I was paying close to $100k in taxes per quarter, happily. I wrote a book, started a film production company, and premiered at film at Cannes. Yep, I was at the red carpet rubbing shoulders with the likes of Dennis Hopper and Ethan Hawke (both featured in my first film Chelsea on the Rocks.)

But, there was still something missing. Again, there there was minimal fulfillment in my work and I was bored.

I was disenchanted with film and hated everyone. I felt like the hamster wheel had grown into a massive ferris wheel with all of these people dependent on me. It was scary. There was a lot of pressure, a lot of it.

I had achieved what I thought would make me happy and the scariest thing was to realize that once I got there, I felt no better. I felt worse. My need for validation and incessant need to be needed had created a burden I could no longer carry.

Inside I was miserable, anxious, scared and feeling alone. On the outside I was living the dream. My personal brand gave me a carefully crafted outward image and I thought I was God’s gift to the world. I was so humble that I was actually proud of it.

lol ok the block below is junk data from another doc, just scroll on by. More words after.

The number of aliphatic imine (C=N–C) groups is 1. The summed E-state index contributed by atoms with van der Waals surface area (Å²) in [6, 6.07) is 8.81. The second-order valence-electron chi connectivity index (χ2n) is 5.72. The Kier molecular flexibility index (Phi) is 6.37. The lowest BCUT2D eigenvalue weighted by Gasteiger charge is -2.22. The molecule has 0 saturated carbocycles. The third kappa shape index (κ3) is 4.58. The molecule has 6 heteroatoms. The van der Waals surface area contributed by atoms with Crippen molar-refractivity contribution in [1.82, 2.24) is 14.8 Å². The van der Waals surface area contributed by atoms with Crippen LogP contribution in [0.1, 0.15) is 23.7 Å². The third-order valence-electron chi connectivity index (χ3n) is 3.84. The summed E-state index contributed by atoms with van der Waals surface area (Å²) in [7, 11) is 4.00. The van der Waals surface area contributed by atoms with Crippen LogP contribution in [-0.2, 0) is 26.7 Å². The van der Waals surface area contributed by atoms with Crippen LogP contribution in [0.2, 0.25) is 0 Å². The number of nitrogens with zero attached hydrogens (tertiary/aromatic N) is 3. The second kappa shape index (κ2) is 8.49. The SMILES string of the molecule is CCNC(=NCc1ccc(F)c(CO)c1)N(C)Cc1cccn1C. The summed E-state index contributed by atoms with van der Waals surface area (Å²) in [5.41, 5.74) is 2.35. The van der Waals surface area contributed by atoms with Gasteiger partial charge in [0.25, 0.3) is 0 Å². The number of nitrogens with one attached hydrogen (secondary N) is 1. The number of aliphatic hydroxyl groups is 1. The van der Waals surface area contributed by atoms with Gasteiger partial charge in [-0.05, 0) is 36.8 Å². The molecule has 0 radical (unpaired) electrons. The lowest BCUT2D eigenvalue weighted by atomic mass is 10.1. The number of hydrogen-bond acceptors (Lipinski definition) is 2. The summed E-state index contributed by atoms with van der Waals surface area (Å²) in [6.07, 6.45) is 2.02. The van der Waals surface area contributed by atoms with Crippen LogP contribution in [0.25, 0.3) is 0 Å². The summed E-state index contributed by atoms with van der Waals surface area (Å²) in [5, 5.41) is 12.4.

For years, I remember thinking to myself, “who cares about happiness.” I was so obsessed with success and survival that I had no time for the touchy, feely stuff.

“I’ll worry about being happy when I’m retired.”

Now, all of a sudden, I wanted to feel purpose. I wanted to be happy. I wanted to feel successful because being successful wasn’t enough.

2009 to 2010: Financial Security + Image + Fulfillment + Purpose

In the spring of 2009 I watched this TEDx talk by Simon Sinek, author of Start With Why.

I was fascinated with his message and was just beginning to realize that the missing piece of the puzzle for me was purpose.

Having a purpose, in addition to all of the other things I wanted seemed fitting. No amount of money or fame was making me feel better inside and I became fascinated with finding my purpose.

Little did I know what I was getting myself into. I had a hunch, but I didn’t care. I was craving this feeling so bad that nothing was going to stand in my way.

I contacted Simon and we started discussing a way to work together. We took his book and created an interactive eLearning course based on his book.

We went into the studio to film the course and over a three day period we filmed Simon taking me  through is why discovery process.

By the end of the three days, my ‘why’, or purpose was clear.

When it finally clicked, my body responded with a visceral response unlike anything I had had in years.